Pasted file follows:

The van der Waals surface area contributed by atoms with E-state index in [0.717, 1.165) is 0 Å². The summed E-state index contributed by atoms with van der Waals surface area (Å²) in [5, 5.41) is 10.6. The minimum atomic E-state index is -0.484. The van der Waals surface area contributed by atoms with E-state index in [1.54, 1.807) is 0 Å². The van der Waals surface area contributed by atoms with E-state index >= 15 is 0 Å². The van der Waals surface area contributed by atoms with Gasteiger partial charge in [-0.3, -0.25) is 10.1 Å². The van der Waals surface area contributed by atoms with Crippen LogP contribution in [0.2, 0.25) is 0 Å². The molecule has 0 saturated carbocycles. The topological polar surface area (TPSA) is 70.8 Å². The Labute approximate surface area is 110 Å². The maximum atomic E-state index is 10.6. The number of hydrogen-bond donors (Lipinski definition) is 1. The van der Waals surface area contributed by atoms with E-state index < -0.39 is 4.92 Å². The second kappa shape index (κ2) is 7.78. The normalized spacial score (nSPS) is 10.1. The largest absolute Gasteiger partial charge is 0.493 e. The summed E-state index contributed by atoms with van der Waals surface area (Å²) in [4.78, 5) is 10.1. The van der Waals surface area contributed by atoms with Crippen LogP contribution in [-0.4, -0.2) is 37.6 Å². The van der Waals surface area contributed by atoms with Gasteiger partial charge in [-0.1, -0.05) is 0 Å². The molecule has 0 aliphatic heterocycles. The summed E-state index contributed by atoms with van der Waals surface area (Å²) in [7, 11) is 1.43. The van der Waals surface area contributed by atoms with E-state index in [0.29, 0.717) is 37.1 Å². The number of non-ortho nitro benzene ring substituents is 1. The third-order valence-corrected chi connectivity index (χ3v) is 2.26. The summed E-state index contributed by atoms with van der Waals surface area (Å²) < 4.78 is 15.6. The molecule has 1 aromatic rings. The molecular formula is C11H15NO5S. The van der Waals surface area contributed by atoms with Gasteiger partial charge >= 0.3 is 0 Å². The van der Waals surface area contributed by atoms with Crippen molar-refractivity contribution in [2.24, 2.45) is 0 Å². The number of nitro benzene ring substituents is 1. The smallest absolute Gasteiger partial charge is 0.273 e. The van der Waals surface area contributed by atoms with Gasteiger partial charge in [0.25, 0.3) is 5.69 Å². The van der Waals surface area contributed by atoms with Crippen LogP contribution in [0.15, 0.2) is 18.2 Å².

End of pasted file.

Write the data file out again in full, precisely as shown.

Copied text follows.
The van der Waals surface area contributed by atoms with E-state index in [0.717, 1.165) is 0 Å². The summed E-state index contributed by atoms with van der Waals surface area (Å²) in [5, 5.41) is 10.6. The minimum atomic E-state index is -0.484. The van der Waals surface area contributed by atoms with E-state index in [1.54, 1.807) is 0 Å². The van der Waals surface area contributed by atoms with E-state index >= 15 is 0 Å². The van der Waals surface area contributed by atoms with Gasteiger partial charge in [-0.3, -0.25) is 10.1 Å². The van der Waals surface area contributed by atoms with Crippen LogP contribution in [0.2, 0.25) is 0 Å². The molecule has 0 saturated carbocycles. The topological polar surface area (TPSA) is 70.8 Å². The Labute approximate surface area is 110 Å². The maximum atomic E-state index is 10.6. The number of hydrogen-bond donors (Lipinski definition) is 1. The van der Waals surface area contributed by atoms with E-state index < -0.39 is 4.92 Å². The second kappa shape index (κ2) is 7.78. The normalized spacial score (nSPS) is 10.1. The largest absolute Gasteiger partial charge is 0.493 e. The summed E-state index contributed by atoms with van der Waals surface area (Å²) in [4.78, 5) is 10.1. The van der Waals surface area contributed by atoms with Crippen LogP contribution in [-0.4, -0.2) is 37.6 Å². The van der Waals surface area contributed by atoms with Gasteiger partial charge in [-0.1, -0.05) is 0 Å². The molecule has 0 aliphatic heterocycles. The summed E-state index contributed by atoms with van der Waals surface area (Å²) in [7, 11) is 1.43. The van der Waals surface area contributed by atoms with E-state index in [0.29, 0.717) is 37.1 Å². The number of non-ortho nitro benzene ring substituents is 1. The third-order valence-corrected chi connectivity index (χ3v) is 2.26. The summed E-state index contributed by atoms with van der Waals surface area (Å²) < 4.78 is 15.6. The molecule has 1 aromatic rings. The molecular formula is C11H15NO5S. The van der Waals surface area contributed by atoms with Gasteiger partial charge >= 0.3 is 0 Å². The van der Waals surface area contributed by atoms with Crippen molar-refractivity contribution in [2.24, 2.45) is 0 Å². The number of nitro benzene ring substituents is 1. The smallest absolute Gasteiger partial charge is 0.273 e. The van der Waals surface area contributed by atoms with Gasteiger partial charge in [0.25, 0.3) is 5.69 Å². The van der Waals surface area contributed by atoms with Crippen LogP contribution in [0.15, 0.2) is 18.2 Å².